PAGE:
Polish Police Crack Down on Cyber Criminals Involved in Bomb Threats

Some good news for today, Polish authorities has shut down a hacker crew that's been involved in numerous cybercrime ops in the likes of ransomware, malware, SIM swapping, bank fraud, running fake online stores, and bomb threats. Quite the crew they were.




Four suspects were arrested. With an additional four under investigation.

According to Polish media, the hackers have been under investigation by Polish authorities since 2019, when they sent their first bomb threat to a school in the town of Łęczyca.

Investigators reported an individual under the name of Lukasz K. supposedly found the hackers on internet forums and hired them to send a bomb threat to the local school but make the email look like it came from a rival business partner. 

The man whose identity was spoofed in the email was arrested and had to spend two days in prison before the police figured out what occurred.

The businessman then hired a well-known private investigator to track down the hackers behind the fake bomb alert.

Later on, it was reported that when the hackers realized what was happening, so they hacked a Polish mobile operator and created invoices for thousands of Polish currencies in the name of both the detective and the framed businessman.

Bomb threats were also linked to the hacker crew such as the one for Western Railway Station in Warsaw.

But the most notorious bomb threat was when they were hired to send bomb threats to 1,066 kindergartens across Poland.

Around 10,536 people from 275 kindergartens were evacuated after the emails were sent, they also asked for about ~$1,300 USD in payment for every bomb threat they sent.

As mentioned before this is not the only crime they partake in. They have sent malware through email phishing attacks. They were also linked to 87 different domains used to spread malware. The group was involved in numerous of malware strains for both Windows and Android devices, such as Cerberus, Anubis, Danabot, Netwire, Emotet, and njRAT. 

Infected users had their personal details stolen which were then used to steal money from banks with weak security.

In rare cases, some banks had implemented multiple authentications. The group would then use the information they stole from infected victims in order to fake IDs. Then use the IDs to trick mobile operators into transferring the victim's account to a new card.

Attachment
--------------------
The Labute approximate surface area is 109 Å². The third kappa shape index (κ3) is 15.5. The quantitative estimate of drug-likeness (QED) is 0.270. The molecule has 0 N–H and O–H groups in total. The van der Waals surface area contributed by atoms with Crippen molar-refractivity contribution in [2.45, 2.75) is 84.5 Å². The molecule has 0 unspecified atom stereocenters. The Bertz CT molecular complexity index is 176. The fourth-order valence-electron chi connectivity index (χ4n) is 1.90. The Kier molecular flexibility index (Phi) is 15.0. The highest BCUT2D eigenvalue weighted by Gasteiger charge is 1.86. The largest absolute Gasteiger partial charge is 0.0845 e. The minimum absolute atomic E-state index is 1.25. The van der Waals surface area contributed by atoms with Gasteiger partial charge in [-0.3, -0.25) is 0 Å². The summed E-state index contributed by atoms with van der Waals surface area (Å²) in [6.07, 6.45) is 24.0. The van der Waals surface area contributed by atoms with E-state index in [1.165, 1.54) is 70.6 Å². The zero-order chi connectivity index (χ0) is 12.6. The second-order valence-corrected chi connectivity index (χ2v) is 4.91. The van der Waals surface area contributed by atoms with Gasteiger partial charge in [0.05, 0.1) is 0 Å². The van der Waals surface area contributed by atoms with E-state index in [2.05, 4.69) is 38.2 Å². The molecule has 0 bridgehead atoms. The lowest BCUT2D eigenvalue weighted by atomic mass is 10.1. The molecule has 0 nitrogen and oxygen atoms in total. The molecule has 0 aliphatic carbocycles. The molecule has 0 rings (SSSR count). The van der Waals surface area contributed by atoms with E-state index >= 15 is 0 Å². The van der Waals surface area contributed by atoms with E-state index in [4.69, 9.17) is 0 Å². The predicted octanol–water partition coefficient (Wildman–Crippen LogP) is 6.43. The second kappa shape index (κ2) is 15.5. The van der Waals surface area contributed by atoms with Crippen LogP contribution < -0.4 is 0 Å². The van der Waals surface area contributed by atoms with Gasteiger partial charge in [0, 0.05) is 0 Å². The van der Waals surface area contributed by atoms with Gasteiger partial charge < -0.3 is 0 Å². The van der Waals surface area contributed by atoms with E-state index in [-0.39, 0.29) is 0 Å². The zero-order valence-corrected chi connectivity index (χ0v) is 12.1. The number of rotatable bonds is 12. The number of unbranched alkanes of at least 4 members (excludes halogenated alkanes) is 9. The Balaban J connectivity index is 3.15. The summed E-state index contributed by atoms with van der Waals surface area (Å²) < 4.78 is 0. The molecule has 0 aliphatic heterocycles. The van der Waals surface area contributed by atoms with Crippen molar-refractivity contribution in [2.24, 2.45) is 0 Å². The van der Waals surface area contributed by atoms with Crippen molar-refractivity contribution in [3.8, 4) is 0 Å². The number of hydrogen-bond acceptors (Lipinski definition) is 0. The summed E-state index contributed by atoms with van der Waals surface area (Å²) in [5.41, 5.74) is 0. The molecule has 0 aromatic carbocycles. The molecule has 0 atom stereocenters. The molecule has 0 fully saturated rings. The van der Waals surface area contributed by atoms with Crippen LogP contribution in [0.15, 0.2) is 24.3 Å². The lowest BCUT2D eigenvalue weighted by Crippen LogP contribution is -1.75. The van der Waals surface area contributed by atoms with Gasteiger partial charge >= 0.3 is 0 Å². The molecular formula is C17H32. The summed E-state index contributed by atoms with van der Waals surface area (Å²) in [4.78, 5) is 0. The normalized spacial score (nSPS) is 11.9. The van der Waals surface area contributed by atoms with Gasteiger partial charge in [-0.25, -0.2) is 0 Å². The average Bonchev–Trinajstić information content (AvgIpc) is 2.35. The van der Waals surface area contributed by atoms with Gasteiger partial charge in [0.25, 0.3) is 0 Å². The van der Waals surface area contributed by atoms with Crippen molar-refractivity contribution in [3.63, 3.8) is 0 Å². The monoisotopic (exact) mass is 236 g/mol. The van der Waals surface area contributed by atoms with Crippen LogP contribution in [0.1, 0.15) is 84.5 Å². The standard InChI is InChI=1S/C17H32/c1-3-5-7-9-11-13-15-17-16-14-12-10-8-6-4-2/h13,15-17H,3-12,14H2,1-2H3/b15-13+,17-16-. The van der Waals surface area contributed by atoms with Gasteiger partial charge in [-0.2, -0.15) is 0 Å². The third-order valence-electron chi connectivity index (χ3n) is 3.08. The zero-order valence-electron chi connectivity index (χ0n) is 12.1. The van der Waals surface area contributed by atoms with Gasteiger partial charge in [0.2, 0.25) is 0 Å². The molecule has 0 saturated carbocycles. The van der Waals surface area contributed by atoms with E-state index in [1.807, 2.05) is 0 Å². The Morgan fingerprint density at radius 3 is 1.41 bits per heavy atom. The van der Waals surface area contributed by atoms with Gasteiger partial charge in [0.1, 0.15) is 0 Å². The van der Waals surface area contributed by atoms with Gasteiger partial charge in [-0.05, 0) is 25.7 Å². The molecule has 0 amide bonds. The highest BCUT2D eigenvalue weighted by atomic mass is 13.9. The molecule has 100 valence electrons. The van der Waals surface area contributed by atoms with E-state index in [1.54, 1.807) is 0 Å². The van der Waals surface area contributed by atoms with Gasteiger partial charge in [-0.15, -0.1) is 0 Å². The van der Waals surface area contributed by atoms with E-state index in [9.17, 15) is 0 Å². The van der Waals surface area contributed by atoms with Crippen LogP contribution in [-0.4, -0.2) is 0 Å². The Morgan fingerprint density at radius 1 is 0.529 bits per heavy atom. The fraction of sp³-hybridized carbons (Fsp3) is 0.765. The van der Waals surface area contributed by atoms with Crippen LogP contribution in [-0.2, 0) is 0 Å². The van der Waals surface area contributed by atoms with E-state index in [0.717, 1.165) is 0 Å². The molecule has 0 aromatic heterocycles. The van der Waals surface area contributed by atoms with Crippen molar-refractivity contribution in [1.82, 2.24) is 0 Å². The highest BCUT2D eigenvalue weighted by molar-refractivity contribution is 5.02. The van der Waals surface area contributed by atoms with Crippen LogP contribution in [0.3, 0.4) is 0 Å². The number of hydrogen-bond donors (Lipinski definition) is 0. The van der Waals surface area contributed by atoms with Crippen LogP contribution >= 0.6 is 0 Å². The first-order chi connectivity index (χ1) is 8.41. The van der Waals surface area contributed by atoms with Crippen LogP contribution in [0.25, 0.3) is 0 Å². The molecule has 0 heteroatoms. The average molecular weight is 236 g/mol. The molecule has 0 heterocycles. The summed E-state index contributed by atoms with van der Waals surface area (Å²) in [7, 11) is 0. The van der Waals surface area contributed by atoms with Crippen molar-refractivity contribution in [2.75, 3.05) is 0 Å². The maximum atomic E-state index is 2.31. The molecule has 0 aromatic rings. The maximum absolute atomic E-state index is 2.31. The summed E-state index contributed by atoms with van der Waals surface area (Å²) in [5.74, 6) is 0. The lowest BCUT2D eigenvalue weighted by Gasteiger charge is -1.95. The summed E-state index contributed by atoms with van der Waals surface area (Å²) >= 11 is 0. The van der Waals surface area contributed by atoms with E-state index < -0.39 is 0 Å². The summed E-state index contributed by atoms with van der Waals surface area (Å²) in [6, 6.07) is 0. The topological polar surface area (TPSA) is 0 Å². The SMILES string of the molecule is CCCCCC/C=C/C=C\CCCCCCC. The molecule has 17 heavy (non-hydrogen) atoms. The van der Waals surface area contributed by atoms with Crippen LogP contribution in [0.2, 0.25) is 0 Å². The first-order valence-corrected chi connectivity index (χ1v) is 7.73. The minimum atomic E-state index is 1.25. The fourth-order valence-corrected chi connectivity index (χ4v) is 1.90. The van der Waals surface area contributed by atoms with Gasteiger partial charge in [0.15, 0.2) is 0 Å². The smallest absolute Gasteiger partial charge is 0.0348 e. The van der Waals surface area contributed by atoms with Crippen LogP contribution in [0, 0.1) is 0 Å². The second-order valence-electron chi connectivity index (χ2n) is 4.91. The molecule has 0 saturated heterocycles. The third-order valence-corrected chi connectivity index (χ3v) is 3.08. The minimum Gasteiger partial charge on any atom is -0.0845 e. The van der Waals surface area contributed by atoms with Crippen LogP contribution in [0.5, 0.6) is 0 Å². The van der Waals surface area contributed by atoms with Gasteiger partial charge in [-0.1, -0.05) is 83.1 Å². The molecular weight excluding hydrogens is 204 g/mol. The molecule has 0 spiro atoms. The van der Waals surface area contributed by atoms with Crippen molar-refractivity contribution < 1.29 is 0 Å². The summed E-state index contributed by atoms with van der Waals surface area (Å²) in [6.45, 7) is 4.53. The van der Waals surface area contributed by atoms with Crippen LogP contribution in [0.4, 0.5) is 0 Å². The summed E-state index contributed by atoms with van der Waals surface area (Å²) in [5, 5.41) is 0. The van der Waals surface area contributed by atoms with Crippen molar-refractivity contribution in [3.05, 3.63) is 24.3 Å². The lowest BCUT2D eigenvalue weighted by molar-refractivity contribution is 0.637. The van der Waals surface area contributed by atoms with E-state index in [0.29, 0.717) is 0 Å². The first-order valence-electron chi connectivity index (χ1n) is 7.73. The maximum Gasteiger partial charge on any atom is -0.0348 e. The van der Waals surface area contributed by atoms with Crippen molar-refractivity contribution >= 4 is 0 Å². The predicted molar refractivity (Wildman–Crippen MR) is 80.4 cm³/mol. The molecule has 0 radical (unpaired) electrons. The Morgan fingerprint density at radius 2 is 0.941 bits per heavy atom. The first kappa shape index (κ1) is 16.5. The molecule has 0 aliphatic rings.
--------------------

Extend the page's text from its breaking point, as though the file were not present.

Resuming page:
Using this card, the hackers would then reset and change passwords of the victims' accounts and bypass two-factor authentication (2FA) to steal money from the victims' accounts.

It is believed that the cyber crew stole around $50,000, $56,000, and $62,000 USD in different incidents using this method.

The hackers also attempted to steal around $2 million USD from one victim, but luck struck when the bank called the victim's phone number to confirm the transaction. Yet since the number was changed due to the SIM swap the bank official reached the hackers and didn't recognize its regular customer's voice from previous conversations and blocked the transaction which stopped the hack.

Polish officials also said the group also created about 50 fake online stores where they sold nonexistent products that fooled about 10,000 customers.

A shortlist of the four hackers in Polish authorities' hands.

  • Kamil S. also known as Razzputin.
  • Pawel K. also known as Manster_Team
  • Janusz K.
  • Lukasz K.

The four other hackers that are currently under investigation are.

  • Mateusz S.
  • Radosław S.
  • Joanna S.
  • Beata P.

Posted on Sep 28, 2020 3:33:00 PM by Marcos Xochihua in Cyber Security

Marcos Xochihua

Written by Marcos Xochihua

Marcos Xochihua is a Network Security major and Student Ambassador at University of Advancing Technology (UAT)


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